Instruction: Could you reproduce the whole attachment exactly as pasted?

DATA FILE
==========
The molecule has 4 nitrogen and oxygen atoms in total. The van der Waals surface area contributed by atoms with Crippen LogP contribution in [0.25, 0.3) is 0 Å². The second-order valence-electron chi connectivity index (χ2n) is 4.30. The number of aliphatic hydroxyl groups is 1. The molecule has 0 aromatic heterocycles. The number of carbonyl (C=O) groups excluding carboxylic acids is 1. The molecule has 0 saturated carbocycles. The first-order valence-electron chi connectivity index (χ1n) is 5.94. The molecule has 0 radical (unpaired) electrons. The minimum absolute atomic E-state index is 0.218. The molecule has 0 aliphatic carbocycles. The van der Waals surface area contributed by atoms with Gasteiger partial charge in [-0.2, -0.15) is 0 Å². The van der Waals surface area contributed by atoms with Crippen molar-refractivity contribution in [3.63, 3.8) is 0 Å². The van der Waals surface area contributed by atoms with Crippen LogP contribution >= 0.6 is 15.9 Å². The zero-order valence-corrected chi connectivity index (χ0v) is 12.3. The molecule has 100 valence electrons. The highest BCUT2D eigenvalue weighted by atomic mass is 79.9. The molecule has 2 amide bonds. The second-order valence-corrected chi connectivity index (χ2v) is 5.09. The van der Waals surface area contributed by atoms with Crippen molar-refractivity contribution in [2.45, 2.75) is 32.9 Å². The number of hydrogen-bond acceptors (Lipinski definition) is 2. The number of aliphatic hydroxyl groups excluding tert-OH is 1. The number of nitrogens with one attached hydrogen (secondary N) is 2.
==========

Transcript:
The molecule has 4 nitrogen and oxygen atoms in total. The van der Waals surface area contributed by atoms with Crippen LogP contribution in [0.25, 0.3) is 0 Å². The second-order valence-electron chi connectivity index (χ2n) is 4.30. The number of aliphatic hydroxyl groups is 1. The molecule has 0 aromatic heterocycles. The number of carbonyl (C=O) groups excluding carboxylic acids is 1. The molecule has 0 saturated carbocycles. The first-order valence-electron chi connectivity index (χ1n) is 5.94. The molecule has 0 radical (unpaired) electrons. The minimum absolute atomic E-state index is 0.218. The molecule has 0 aliphatic carbocycles. The van der Waals surface area contributed by atoms with Gasteiger partial charge in [-0.2, -0.15) is 0 Å². The van der Waals surface area contributed by atoms with Crippen molar-refractivity contribution in [3.63, 3.8) is 0 Å². The van der Waals surface area contributed by atoms with Crippen LogP contribution >= 0.6 is 15.9 Å². The zero-order valence-corrected chi connectivity index (χ0v) is 12.3. The molecule has 100 valence electrons. The highest BCUT2D eigenvalue weighted by atomic mass is 79.9. The molecule has 2 amide bonds. The second-order valence-corrected chi connectivity index (χ2v) is 5.09. The van der Waals surface area contributed by atoms with Crippen molar-refractivity contribution in [2.45, 2.75) is 32.9 Å². The number of hydrogen-bond acceptors (Lipinski definition) is 2. The number of aliphatic hydroxyl groups excluding tert-OH is 1. The number of nitrogens with one attached hydrogen (secondary N) is 2.